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Monday, January 24, 2011

bhutan represents saarc at cop16 amid global worries of another failed summit

The million ngultrum question is whether poor countries including Bhutan will get more money to fight climate change risks
The sixteenth meet of the Conference of Parties (COP) to the United Nations Framework Convention on Climate Change (UNFCC) began in the Cancun city of Mexico this week, raising questions whether this meet would just repeat the failure story at Copenhagen.
Last year’s Cop15 at Copenhagen did not conclude with the expected results as world leaders failed to create a legally binding framework for nations to address climate change. This time, countries have the opportunity to complete the unfinished business of COP 15 and are expected to design a long term climate solution.
While some countries made short-term commitments to support  mitigation and adaptation activities in developing countries at Cop15, Bhutan made a pledge to remain carbon neutral for all times to come.
This year at Cancun, Bhutan on behalf of the SAARC member states, will submit a common stand of the South Asian region.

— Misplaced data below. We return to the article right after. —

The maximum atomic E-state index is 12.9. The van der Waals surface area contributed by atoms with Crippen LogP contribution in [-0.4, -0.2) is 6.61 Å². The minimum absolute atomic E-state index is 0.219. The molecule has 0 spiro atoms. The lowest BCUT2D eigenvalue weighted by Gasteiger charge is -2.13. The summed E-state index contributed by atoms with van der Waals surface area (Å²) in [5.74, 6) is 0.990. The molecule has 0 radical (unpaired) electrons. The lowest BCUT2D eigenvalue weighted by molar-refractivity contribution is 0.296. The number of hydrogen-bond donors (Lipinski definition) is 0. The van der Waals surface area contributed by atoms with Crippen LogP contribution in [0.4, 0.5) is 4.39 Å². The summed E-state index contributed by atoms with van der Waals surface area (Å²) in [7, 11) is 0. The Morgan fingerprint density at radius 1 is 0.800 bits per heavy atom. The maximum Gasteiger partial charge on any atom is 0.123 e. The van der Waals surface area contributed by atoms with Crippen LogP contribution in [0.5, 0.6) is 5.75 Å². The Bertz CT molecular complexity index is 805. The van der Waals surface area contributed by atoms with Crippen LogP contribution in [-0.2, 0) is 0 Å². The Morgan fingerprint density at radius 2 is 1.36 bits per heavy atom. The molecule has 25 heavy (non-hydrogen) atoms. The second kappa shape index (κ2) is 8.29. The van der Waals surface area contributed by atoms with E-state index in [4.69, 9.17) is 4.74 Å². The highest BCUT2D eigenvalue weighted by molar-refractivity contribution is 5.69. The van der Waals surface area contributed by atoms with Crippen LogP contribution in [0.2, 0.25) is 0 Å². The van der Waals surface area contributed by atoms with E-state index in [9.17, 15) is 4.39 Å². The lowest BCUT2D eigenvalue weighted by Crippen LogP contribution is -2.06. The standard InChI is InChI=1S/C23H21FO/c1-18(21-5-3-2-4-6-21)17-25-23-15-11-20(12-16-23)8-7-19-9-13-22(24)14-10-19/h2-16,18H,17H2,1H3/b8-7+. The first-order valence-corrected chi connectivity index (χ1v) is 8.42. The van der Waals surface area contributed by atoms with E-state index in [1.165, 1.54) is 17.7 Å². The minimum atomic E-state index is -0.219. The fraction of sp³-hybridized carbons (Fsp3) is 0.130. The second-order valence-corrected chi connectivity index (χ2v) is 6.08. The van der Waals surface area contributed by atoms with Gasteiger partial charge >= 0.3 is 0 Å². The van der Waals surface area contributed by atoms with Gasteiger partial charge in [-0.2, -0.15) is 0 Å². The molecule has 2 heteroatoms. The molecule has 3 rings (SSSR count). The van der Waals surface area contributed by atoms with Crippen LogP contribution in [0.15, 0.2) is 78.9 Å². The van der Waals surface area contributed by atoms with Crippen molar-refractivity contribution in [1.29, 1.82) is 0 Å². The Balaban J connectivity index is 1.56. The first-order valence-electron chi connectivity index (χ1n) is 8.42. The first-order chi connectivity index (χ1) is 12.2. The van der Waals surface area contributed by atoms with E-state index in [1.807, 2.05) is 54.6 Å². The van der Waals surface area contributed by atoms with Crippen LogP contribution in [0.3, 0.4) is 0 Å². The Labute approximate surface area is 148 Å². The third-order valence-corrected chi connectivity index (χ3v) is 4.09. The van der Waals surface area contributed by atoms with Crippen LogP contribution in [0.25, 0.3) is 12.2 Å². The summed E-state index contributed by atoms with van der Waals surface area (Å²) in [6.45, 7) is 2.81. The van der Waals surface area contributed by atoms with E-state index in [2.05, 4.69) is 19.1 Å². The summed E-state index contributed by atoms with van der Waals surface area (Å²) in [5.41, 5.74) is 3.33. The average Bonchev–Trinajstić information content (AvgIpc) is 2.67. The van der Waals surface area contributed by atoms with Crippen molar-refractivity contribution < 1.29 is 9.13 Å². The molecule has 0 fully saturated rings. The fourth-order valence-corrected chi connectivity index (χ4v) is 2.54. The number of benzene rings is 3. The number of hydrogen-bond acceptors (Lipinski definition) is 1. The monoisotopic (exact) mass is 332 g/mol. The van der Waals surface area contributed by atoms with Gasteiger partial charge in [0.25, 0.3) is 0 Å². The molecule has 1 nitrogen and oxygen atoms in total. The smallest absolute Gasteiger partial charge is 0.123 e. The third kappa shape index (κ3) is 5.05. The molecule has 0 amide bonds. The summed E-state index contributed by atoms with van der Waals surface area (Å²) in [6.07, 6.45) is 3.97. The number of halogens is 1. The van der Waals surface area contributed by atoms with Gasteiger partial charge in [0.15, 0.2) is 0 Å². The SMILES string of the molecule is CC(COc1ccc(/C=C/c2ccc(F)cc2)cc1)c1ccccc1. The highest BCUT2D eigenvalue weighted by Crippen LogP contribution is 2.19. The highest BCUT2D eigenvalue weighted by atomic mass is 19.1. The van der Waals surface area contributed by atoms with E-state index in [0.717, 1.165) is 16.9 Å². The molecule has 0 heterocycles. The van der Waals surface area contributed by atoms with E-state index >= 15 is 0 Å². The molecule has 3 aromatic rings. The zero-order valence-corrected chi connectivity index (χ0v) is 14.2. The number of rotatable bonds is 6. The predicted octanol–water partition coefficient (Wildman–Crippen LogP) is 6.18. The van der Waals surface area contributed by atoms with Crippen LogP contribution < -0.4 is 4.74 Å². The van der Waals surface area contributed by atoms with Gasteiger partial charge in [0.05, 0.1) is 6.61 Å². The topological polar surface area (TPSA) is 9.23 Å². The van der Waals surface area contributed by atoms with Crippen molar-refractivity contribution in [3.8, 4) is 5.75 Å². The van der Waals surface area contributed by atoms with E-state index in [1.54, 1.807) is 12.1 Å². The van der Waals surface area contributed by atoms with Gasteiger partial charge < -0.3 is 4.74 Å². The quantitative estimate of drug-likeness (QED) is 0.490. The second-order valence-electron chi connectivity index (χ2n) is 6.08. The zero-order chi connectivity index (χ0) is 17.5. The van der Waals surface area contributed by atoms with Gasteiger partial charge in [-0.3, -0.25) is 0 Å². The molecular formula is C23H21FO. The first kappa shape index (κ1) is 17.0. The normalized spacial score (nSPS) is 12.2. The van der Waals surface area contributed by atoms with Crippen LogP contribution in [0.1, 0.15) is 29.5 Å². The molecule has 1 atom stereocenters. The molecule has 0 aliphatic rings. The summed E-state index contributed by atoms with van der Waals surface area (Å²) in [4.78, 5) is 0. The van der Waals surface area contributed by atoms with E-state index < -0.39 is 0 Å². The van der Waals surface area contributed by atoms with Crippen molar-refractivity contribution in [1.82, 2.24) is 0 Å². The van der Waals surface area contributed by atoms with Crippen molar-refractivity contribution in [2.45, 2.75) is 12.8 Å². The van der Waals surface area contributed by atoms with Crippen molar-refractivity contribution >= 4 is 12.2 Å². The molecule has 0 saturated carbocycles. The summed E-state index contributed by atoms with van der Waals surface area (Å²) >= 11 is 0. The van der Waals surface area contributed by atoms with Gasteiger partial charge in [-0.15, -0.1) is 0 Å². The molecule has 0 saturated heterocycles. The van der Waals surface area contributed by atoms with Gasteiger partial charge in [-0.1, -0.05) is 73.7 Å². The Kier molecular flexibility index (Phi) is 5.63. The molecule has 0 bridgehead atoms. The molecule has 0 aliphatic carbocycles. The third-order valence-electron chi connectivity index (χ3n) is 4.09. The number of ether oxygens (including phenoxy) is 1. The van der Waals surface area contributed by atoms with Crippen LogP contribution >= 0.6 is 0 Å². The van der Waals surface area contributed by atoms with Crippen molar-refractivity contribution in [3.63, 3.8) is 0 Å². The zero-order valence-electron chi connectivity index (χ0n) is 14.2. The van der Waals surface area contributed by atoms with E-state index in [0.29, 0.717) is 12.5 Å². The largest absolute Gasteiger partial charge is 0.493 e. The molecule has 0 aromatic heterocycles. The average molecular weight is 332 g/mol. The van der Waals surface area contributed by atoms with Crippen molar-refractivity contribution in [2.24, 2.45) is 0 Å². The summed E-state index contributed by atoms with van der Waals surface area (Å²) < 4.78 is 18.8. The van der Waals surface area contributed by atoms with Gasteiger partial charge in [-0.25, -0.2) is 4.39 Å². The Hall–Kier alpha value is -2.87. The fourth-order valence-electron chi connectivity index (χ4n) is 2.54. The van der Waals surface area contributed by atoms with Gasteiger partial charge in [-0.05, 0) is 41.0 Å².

Bhutan as the chair of the SAARC countries will convey the concerns of member states on adverse effects of climate change that threaten lives, sustainable development, and the very existence of some of the member states.
SAARC countries including Bhutan are expecting a concrete outcome for the effective implementation of the commitments made under the UNFCC, including the Kyoto Protocol and the Bali Action Plan.
SAARC will ask the international community to honor its commitments. Member states are committed to help global efforts to address the threat of climate change in spite of having contributed least to the problem.
“Any effort at addressing climate change must take into account historical responsibility and must be in accordance with the principles of the UNFCC, the Kyoto Protocol and the Bali Action Plan,” states the common stand.
SAARC will call on the international community to provide new resources easily accessible to tackle climate change, under a commitment of the developed countries to give at least 1.5% of their GDP for adaptation and mitigation.
SAARC also wants assistance for climate friendly technologies.
The Cancun meet aims to a timeline that puts the world on track for comprehensive post-2012 climate agreements because the Kyoto Protocol ends that year.
This timeline will feature social and environmental sustainable financing and initiate a process to establish clear guidelines for community and ecosystem-based adaptation solutions.The conference must establish legally binding agreements for this.
Delegations from 196 countries are joined by indigenous groups, non-governmental organizations, the private sector and other decision-makers.
Major pressure groups from different countries will inform and advice governments on scientific and policy expertise.

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